In Iraq 'victory lap,' Bush ducks shoes, doubts
Unpopular outgoing prez becomes true footnote to history
BAGHDAD - On an Iraq trip shrouded in secrecy and marred by dissent, President Bush yesterday hailed progress in the war that defines his presidency and got a size-10 reminder of his unpopularity when a man hurled two shoes at him during a news conference.
"This is a farewell kiss, you dog!" the protester shouted in Arabic. He was identified as Muntadar al-Zeidi, a correspondent for Al-Baghdadia television, an Iraqi-owned station based in Cairo, Egypt.
Bush ducked both shoes as they whizzed past his head and landed with a thud against the wall behind him.
"It was a size 10," Bush joked later.
Bush visited the Iraqi capital just 37 days before he hands the war off to his successor, Barack Obama, who has pledged to end it. The president wanted to highlight a drop in violence in a nation still riven by ethnic strife and to celebrate a recent U.S.-Iraq security agreement, which calls for U.S. troops to withdraw from Iraq by the end of 2011.
"The war is not over," Bush said, adding that "it is decisively on it's way to being won."
In many ways, the unannounced trip was a victory lap without a clear victory.
Nearly 150,000 U.S. troops remain in Iraq fighting a war that is intensely unpopular across the globe. More than 4,209 members of the U.S. military have died in the conflict, which has cost U.S. taxpayers $576 billion since it began in the spring of 2003.
Polls show that most Americans believe the U.S. erred in invading Iraq in 2003.
Bush ordered the nation into war against Saddam Hussein's Iraq while citing intelligence claiming that the Middle Eastern nation harbored weapons of mass destruction.
The weapons were never found, the intelligence was discredited, Bush's credibility with U.S. voters plummeted, and Saddam was captured and executed.
"There is still more work to be done," Bush said after his meeting with Iraqi Prime Minister Nouri al-Maliki.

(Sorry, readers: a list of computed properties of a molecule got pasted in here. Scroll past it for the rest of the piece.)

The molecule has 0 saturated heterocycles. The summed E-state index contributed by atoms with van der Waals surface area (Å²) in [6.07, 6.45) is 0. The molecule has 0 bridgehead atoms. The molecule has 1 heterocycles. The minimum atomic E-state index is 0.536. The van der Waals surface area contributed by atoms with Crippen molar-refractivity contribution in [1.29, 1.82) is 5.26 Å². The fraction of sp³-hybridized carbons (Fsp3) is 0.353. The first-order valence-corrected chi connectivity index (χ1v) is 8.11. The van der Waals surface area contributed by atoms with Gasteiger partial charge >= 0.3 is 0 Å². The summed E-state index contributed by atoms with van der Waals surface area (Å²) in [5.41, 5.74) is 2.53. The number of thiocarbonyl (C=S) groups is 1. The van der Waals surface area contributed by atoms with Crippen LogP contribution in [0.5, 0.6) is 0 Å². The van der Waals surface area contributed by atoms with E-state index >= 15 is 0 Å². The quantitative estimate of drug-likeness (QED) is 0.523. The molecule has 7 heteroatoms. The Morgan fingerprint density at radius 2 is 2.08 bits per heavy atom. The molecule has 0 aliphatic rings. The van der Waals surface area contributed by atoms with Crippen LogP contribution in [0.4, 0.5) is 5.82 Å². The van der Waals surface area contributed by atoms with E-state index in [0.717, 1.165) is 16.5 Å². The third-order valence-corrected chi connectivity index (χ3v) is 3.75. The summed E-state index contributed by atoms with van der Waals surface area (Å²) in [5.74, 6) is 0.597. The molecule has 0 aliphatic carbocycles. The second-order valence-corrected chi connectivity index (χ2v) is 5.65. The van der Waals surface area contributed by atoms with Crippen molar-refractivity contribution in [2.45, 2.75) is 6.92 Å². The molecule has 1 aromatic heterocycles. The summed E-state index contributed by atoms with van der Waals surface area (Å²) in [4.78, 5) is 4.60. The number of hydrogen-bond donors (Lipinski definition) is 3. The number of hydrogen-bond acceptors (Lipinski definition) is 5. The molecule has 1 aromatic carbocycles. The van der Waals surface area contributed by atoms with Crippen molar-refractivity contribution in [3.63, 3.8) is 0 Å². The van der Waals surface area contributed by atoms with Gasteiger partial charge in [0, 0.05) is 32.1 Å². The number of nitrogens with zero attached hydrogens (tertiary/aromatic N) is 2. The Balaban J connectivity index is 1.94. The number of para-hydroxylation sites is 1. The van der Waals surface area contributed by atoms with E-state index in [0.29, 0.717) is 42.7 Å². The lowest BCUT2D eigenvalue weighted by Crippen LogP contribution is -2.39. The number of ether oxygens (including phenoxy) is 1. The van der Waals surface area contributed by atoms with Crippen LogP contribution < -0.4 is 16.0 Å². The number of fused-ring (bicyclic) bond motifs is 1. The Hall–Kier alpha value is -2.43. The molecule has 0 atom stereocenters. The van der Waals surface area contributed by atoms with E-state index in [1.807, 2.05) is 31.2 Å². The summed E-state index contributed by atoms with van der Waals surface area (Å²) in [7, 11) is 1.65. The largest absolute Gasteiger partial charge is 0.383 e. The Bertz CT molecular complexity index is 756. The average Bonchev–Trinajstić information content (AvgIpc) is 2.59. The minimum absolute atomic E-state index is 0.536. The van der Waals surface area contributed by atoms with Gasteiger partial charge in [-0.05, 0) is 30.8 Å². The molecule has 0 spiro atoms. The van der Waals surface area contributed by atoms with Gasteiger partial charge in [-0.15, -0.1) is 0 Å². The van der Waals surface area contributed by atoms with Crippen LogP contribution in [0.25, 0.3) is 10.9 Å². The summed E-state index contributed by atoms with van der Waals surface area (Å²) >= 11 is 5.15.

It was at that point that the journalist stood and threw a shoe from about 20 feet away. Bush ducked, and it narrowly missed his head. The second shoe came quickly, and Bush ducked again while several Iraqis grabbed the man and dragged him to the floor.
In Iraqi culture, throwing shoes at someone is a sign of contempt. Iraqis whacked a statue of Saddam with their shoes after U.S. Marines toppled it to the ground following the 2003 invasion.
White House press secretary Dana Perino suffered an eye injury in the news conference melee. Bush brushed off the incident, comparing it to political protests at home.
"So what if I guy threw his shoe at me?" he asked.
Al-Maliki, who spoke before the incident, praised postwar progress: "Today, Iraq is moving forward in every field."
After the news conference, the president took a 15-minute helicopter ride through dark skies over Baghdad to Camp Victory. Telling hundreds of troops that he was "heading into retirement," Bush blamed Saddam for the 2003 invasion and said, "America is safer and more secure" than it was before the war.
For Bush, the war is the issue around which both he and the country defined his two terms in office. He saw the invasion and continuing fight as a necessary action to protect Americans and fight terrorism. Although his decision won support at first, the public now has largely decided that the U.S. needs to get out of Iraq.
Air Force One landed at Baghdad International Airport in the afternoon, local time, after a secretive Saturday night departure from Washington. After leaving Iraq, he went to Afghanistan today and and visited U.S. troops stationed there. *